Mudcat Café message #1708228 The Mudcat Café TM
Thread #89989   Message #1708228
Posted By: GUEST
01-Apr-06 - 11:57 AM
Thread Name: Art Thieme-new CD out on Folk Legacy!!!
Subject: RE: Folklore: Art Thieme-new CD out on Folk Legacy
I have had a couple or three e-mails asking for a list of the songs on the "Chicago Town" CD.

They are:

"Chicago Town Blues" (my own--one of the very few that is)

"The Wreck Of The Tennessee Gravy Train"--Uncle Dave's old song that could easily be about modern huge budgets.

"Diamond Jo (Joe)" Duncan Emrich got this song for the Library of Congress' Archive Of American Folk Song from a prisoner at Angola Prison, a man named Charlie Butler in 1937.

"Jim Bridger And The Winter Of 1830" A tall tale about the 1820s mountain man---and great liar.

"Sioux Indians" A ballad of the American push westward.

"When I Was A Cowboy" From Leadbelly--making fun of Gene Autry.

"Stealin'" A song about the wonders of stealthy love from the Memphis Jug Band.

"Ridin' Down The Canyon" A fine song of Western beauty by Gene Autry and Smiley Burnett who wrote it in a car on the way to a gig near Chicago when both were with the WLS National Barn Dance in that city.

"A Scottish Soldier" Admittedly, this song from Andy Stewart came from Scotland, but I figure that if ya go west from Chicago, eventually you will get to Scotland!!

"Lazy Bones" I finger-pick this great Hoagy Carmichael song on a Vega Tubaphone banjo. It always seemed quite natural to me that we urban folksingers sometimes ruralized the popular songs our parents listened to.

"Groundhog With my jaws/jews/juice harp. It is rural song about folks securing necessary protein-and how to have fun doing that. Exhibits my 'different' style on this ancient instrument.

"The Hills Of Roane County" A true song with a great tale to tell. I learned it from one of the very first old-timey folk revival bands---The Philo Glee And Mandolin Society --- in Champaign, Illinois---1959 or '60.

"Molly Darling" John Hartford told me that this song was written by William Shakespeare Hayes. It's a wonderful love song.

"Mary Charlotte Ann McGhee" I learned this from Bill Chipman (Billy Chips) in Chicago in 1965. Bill was from Senath, Missouri in the Missouri panhandle--a.k.a. "swamp Eastern Missouri"--a.k.a. the land of the gumbo mud. Bill had a wonderful rural/country voice, and a unique flat-picking style I've never ever heard again. He made a great tape for me of his found folksongs.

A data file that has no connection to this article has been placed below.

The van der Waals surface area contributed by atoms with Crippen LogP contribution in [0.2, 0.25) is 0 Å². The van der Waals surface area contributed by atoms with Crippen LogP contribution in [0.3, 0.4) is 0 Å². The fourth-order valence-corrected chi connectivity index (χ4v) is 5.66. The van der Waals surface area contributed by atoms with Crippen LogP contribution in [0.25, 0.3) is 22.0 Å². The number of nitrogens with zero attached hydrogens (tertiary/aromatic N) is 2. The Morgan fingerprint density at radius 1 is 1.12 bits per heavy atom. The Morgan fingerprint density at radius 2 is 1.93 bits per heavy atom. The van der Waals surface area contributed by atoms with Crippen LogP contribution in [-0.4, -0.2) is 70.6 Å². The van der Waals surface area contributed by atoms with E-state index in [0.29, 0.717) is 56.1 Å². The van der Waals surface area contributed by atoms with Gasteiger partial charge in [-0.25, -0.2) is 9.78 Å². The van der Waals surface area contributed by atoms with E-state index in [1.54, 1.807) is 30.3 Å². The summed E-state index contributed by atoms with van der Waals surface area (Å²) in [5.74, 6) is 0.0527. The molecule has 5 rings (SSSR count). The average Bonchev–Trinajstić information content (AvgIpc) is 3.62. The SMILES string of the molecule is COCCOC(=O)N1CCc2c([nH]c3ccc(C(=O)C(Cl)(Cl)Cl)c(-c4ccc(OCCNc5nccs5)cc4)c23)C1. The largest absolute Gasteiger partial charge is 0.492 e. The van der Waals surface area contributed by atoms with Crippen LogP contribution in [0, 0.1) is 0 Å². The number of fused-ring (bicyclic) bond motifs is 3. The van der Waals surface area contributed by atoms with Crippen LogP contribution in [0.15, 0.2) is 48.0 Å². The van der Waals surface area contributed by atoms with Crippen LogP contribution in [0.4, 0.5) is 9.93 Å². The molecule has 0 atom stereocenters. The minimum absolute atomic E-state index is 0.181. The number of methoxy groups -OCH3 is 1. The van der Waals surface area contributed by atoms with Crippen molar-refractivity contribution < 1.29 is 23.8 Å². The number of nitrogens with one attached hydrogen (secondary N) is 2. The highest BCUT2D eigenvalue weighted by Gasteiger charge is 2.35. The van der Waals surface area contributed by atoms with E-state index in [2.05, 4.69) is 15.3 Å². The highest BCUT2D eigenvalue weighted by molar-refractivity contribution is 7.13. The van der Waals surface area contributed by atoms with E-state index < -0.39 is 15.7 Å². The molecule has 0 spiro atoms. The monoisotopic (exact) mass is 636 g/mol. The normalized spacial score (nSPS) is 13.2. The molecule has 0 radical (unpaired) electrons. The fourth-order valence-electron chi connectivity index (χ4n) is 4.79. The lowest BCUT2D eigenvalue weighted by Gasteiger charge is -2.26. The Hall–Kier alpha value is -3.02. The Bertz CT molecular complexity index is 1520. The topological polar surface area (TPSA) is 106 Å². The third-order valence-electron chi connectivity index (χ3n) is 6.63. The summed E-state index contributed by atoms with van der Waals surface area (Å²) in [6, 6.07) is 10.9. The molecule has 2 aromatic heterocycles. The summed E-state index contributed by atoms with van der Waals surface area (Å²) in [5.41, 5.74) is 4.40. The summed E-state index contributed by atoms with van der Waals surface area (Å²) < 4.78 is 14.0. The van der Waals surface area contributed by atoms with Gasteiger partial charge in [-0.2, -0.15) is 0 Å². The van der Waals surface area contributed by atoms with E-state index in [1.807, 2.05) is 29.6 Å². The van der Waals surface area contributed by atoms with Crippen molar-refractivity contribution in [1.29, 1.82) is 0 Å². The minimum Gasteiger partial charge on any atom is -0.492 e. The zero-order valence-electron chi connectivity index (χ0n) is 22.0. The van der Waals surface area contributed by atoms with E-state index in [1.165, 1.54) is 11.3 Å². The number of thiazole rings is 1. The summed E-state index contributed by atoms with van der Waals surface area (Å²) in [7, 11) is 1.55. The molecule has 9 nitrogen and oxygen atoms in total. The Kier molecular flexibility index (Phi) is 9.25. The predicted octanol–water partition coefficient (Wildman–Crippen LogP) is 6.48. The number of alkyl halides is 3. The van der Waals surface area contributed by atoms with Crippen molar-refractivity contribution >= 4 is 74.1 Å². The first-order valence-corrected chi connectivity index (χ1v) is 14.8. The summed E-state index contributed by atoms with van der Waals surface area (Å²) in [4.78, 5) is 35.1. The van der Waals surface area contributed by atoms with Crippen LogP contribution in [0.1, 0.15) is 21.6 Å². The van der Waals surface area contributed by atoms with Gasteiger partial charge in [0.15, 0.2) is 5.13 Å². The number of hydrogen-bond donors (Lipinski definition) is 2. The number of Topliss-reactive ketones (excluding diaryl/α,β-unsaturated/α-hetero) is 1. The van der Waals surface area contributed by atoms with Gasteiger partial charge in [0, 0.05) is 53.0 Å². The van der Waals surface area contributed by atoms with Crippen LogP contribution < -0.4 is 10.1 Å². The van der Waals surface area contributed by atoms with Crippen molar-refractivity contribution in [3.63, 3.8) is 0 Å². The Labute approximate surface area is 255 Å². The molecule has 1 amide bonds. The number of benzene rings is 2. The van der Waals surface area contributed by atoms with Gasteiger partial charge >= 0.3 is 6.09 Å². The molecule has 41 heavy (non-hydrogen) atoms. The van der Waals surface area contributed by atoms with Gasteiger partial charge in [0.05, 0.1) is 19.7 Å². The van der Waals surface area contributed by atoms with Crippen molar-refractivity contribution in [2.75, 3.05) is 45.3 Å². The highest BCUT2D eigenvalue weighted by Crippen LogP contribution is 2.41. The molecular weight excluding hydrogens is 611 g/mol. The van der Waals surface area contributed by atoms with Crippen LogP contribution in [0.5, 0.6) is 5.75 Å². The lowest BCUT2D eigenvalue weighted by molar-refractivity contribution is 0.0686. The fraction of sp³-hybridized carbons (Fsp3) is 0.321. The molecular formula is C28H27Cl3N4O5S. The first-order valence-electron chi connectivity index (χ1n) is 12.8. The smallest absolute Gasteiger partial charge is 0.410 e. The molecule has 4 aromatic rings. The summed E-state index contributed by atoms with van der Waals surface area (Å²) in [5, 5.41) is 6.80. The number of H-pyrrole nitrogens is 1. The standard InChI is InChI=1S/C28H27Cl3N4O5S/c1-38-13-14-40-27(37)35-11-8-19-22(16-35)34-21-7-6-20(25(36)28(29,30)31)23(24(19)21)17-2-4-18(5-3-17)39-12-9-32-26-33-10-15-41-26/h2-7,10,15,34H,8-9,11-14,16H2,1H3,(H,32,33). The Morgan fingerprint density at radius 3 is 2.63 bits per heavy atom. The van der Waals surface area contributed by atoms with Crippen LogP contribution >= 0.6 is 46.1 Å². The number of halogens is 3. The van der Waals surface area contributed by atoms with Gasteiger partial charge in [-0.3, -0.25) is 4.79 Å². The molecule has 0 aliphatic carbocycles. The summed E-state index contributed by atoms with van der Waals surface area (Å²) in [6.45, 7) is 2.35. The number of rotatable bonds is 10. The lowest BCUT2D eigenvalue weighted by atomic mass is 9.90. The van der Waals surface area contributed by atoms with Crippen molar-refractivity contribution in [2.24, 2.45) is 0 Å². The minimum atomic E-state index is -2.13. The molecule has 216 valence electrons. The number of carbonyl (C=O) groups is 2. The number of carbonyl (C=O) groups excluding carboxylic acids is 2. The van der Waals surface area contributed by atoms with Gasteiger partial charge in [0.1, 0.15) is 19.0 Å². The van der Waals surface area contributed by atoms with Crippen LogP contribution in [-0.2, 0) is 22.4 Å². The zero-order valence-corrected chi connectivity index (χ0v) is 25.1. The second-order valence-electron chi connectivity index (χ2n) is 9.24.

"The Biggest Whatever" A creature feature song from the Dillards Wheatstraw Suite album. I had fun with this for a long time.

"San Antonio Rose" This is a right but ragged banjo instrumental of Bob Wills' classic song done by me during a song-swap with old friend, Cathy Fink, at Chicago's No Exit Coffeehouse And Gallery sometime in the 1970s or 1980s--but definitely not the 1990s. Listen carefully and you will hear Cathy's unabashed spontaneous outburst after a particularly ragged part of this tune.



"In Soho On Saturday Night" A song of a Pittsburgh, PA neighborhood when they tried to reform the denizens thereof.

"No More Booze" A song I learned from Canadian Ed McCurdy. These were the days before 6-packs. If you wanted to take it home you had to have a metal can filled up for you at the saloon.

"Hard Times In The Mill" A song from S. textile mills---before their sad and cruel employment realities were corrected here in America---so globalization could make way for those factories to easily be shipped to other countries where the inhuman human rights violations could, once again thrive. And the former workers in the USA could either choose to live homeless on the streets, or they could join the armed forces and be sent to Iraq or Afghanistan or whatever's next!

"A Dollar Ain't A Dollar Any More" A humorous take on the joys of run-away inflation from a 1940s 78 rpm record by The Union Boys. The Union Boys included Woody Guthrie and Burl Ives and Josh White--among others.

"I'm Gonna Leave Old Texas Now" A short Texas song about changing times and how one man dealt with it. It contains one of my two favorite lines in all of folk music: "I'm a better man for just the knowin' of you!" (One of my other favorite lines is on this CD too----in the song "Hard Times In The Mill" ------- To find out--give it a listen...

All the best,

Art Thieme